Lady Macbeth, who of all the human participators in the king's murder is the most guilty, is thrown by the terrors of her conscience into a state of incurable bodily and mental disease; she dies, unlamented even by her husband. Macbeth is still found worthy to die the death of a hero on the field of battle. The noble Macduff is allowed the satisfaction of saving his country by punishing with his own hand the tyrant who had murdered his wife and children. Banquo, by an early death, atones for his ambitious curiosity to know his glorious descendants, as he thereby has roused Macbeth's jealousy; but he preserves his mind pure from the evil suggestions of the witches; his name is blessed in his race, destined to enjoy for a long succession of ages that royal dignity which Macbeth could only hold for his own life.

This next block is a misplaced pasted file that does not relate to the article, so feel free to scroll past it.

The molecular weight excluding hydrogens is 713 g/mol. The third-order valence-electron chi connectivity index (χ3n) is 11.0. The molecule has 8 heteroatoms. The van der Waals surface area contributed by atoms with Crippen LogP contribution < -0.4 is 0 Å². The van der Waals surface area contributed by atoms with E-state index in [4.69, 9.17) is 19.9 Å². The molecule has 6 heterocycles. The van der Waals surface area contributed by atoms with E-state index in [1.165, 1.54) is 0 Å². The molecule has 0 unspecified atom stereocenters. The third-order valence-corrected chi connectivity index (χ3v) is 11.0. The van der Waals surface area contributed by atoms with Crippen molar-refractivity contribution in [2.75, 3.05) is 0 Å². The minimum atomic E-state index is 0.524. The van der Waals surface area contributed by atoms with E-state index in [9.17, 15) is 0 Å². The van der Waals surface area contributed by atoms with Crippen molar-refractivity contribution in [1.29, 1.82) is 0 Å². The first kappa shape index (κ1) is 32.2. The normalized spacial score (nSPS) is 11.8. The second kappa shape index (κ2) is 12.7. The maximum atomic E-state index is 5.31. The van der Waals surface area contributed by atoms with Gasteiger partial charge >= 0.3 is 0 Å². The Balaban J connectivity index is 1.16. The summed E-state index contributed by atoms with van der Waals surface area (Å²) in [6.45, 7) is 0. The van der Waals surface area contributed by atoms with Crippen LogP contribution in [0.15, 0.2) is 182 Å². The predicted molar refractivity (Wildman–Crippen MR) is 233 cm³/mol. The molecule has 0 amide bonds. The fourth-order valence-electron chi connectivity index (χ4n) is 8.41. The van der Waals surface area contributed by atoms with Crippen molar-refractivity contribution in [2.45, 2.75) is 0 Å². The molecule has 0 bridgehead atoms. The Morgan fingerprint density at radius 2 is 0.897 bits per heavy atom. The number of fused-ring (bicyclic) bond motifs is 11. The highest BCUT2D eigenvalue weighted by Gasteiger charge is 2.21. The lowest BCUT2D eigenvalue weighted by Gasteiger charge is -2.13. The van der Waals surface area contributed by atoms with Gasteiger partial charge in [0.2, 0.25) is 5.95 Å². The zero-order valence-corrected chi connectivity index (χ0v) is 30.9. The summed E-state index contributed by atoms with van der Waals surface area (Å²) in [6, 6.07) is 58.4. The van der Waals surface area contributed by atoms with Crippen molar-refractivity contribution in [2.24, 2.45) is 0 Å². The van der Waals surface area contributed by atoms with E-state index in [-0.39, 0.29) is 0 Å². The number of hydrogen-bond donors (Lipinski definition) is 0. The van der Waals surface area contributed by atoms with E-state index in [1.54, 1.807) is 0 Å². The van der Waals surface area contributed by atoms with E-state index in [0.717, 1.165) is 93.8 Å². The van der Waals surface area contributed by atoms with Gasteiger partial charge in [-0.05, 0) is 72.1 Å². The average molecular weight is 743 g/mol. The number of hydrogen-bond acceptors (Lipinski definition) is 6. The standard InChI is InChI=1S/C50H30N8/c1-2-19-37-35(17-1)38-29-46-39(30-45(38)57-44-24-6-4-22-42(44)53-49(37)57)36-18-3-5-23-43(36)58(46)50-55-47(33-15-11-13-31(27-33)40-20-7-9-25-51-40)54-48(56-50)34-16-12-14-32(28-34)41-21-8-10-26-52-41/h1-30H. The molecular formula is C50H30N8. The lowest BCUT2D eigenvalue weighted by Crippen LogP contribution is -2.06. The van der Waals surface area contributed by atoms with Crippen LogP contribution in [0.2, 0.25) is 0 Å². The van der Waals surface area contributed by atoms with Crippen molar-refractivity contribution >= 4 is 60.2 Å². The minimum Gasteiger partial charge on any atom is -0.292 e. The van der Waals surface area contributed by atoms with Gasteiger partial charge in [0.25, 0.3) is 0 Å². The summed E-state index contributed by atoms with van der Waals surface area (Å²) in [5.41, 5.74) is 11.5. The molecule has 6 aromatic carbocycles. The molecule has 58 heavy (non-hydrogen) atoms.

In the progress of the action, this play is the reverse of Hamlet; it strides forward with amazing rapidity from the first catastrophe to the last. The precise duration of the action cannot be ascertained--years, perhaps, according to the story--but to the imagination the most crowded time appears always the shortest. Here we can hardly conceive how so much could have been compressed into so narrow a space, and not merely external events, for the very inmost recesses in the minds of the dramatic personages are laid open to us. It is as if the drags were taken from the wheels of time, and they rolled along without interruption in their descent.